“On 8 January, I bowed to the verdict of the people. I gave up office, I handed over the party leadership and I returned to the village,” he read from the tele-prompters on stage.
Yet, ultimately, the message he had for the large crowds he had drawn to Medamulana was still ambiguous, coloured deeply by the controversy surrounding his nomination on the Sri Lanka Freedom Party ticket for the August election.
“It is clear we must contest the upcoming Parliamentary elections,” the former President thundered, alluding to himself and a group of others, but stopping short of declaring that he himself would contest personally for a seat in Parliament.
Rajapaksa aides claimed earlier this week that all that mattered was obtaining a nomination on the SLFP/UPFA ticket; they were confident the question of prime ministerial candidacy could be tackled on the campaign trail.
While campaigning they assumed a majority of SLFP members would acknowledge Rajapaksa as the leader of the party’s general election campaign and therefore, presumptive premier.
But on Tuesday, President Maithripala Sirisena took the wind out of their sails, when he declared in a media release that the SLFP had not nominated the ex-President as the party’s prime ministerial candidate. The statement from President Sirisena’s office went on to state that the UPFA would only pick its prime ministerial nominee if it wins the forthcoming election.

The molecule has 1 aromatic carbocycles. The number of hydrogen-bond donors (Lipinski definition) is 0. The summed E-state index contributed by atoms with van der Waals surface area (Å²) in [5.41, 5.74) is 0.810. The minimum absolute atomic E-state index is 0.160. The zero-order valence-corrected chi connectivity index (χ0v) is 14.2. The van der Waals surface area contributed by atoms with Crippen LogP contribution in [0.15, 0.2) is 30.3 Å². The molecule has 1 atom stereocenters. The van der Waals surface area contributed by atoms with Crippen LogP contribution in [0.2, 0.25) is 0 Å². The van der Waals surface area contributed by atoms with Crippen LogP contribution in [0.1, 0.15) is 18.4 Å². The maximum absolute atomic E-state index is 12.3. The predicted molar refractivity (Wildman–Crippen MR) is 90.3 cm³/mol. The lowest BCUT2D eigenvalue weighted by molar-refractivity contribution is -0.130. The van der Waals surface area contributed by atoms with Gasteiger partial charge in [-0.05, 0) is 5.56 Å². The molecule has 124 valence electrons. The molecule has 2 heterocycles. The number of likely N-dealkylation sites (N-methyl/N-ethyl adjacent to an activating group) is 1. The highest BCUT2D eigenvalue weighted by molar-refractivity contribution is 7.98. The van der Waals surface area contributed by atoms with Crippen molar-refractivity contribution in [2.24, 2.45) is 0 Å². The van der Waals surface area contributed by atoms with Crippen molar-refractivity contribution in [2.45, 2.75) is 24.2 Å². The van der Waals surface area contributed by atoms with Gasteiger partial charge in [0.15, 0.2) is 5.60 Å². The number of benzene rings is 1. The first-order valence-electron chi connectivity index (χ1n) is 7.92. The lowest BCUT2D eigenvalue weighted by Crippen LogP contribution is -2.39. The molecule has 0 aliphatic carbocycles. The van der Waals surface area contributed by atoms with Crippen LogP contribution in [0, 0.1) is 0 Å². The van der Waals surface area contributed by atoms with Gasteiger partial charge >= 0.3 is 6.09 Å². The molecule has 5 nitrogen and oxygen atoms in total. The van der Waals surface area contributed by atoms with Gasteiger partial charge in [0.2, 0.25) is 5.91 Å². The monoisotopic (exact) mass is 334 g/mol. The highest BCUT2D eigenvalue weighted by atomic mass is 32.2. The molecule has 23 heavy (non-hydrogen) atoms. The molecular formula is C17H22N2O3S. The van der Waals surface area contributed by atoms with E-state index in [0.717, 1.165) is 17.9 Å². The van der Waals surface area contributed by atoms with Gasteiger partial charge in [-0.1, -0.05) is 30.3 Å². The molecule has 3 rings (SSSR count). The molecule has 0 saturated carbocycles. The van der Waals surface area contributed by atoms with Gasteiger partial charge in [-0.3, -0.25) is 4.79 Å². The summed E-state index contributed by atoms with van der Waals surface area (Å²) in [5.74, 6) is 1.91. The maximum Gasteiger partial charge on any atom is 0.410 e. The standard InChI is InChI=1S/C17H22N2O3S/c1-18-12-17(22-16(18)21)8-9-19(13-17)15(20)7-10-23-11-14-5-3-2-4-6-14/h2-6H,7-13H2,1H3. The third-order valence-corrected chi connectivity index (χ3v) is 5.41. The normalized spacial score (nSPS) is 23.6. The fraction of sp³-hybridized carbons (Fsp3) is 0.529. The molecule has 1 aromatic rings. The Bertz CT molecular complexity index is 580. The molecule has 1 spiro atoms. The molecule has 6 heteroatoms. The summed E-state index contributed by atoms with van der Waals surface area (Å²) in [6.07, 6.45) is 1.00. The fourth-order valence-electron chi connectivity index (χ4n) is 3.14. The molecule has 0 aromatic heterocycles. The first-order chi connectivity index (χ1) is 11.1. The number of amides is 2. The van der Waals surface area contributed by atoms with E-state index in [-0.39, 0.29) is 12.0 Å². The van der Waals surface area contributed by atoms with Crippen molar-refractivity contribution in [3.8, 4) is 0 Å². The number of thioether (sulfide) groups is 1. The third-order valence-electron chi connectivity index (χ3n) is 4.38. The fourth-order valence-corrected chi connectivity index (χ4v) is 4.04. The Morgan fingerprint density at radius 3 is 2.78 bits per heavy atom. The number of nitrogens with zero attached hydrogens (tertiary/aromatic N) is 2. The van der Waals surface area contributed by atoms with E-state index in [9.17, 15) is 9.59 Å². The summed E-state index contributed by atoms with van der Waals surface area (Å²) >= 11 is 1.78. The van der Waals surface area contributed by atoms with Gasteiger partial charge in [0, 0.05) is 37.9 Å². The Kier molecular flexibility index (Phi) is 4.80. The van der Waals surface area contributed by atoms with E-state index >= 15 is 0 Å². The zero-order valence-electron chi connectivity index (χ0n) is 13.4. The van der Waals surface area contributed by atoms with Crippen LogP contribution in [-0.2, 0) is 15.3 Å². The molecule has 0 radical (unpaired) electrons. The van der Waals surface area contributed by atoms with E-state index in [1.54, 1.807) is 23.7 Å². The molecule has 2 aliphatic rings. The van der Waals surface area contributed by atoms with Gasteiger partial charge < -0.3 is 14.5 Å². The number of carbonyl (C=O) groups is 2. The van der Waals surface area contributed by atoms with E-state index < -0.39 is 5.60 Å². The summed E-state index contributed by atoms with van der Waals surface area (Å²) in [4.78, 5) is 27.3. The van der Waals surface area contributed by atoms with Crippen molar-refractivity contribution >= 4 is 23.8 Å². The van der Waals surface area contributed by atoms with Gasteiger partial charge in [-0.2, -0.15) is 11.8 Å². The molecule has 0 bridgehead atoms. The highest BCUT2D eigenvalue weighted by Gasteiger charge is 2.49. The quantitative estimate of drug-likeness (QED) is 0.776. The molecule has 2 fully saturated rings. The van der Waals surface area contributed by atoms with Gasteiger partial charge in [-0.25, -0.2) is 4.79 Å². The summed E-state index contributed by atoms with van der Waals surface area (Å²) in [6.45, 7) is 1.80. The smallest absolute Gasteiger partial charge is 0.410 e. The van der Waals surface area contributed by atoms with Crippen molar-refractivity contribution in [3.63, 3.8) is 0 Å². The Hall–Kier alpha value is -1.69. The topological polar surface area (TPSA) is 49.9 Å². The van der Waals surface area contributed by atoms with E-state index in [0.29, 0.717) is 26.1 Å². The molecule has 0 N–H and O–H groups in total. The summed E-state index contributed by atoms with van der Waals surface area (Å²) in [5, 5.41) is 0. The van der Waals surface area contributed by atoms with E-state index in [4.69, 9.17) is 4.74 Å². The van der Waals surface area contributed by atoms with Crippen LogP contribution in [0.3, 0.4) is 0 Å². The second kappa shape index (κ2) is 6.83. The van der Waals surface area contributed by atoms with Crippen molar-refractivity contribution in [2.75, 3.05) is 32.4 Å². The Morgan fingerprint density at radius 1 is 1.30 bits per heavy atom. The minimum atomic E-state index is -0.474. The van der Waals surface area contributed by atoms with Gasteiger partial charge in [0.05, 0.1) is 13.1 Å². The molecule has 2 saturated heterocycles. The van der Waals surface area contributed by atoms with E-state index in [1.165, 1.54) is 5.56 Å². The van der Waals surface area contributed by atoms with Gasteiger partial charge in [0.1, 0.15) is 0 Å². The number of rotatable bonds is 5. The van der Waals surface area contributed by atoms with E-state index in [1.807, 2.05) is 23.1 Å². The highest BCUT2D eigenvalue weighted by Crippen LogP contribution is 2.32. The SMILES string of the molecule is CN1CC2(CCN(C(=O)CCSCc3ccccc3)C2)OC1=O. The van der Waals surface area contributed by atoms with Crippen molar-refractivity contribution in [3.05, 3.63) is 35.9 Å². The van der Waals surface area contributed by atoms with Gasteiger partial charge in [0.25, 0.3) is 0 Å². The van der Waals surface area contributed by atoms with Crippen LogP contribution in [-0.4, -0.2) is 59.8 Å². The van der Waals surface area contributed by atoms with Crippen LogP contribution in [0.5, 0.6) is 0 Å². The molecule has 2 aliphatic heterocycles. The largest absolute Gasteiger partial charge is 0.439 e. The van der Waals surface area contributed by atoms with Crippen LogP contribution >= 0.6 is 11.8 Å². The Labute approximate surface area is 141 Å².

The idea that Rajapaksa could get a nomination from a party led by President Sirisena has irked political parties, civil society movements and trade unions that strongly backed the opposition candidacy in the January poll. Without the nod from his own party, the former President and his faction of loyalists must now mull their options and decide whether they will attempt to wrest control of the UPFA, currently in the hands of SLFP stalwart Susil Premajayantha, or if they will field Rajapaksa from a separate political party. That would plunge the SLFP into crisis, and give the UNP a big edge to sweep the polls in August, political analysts told the Daily FT.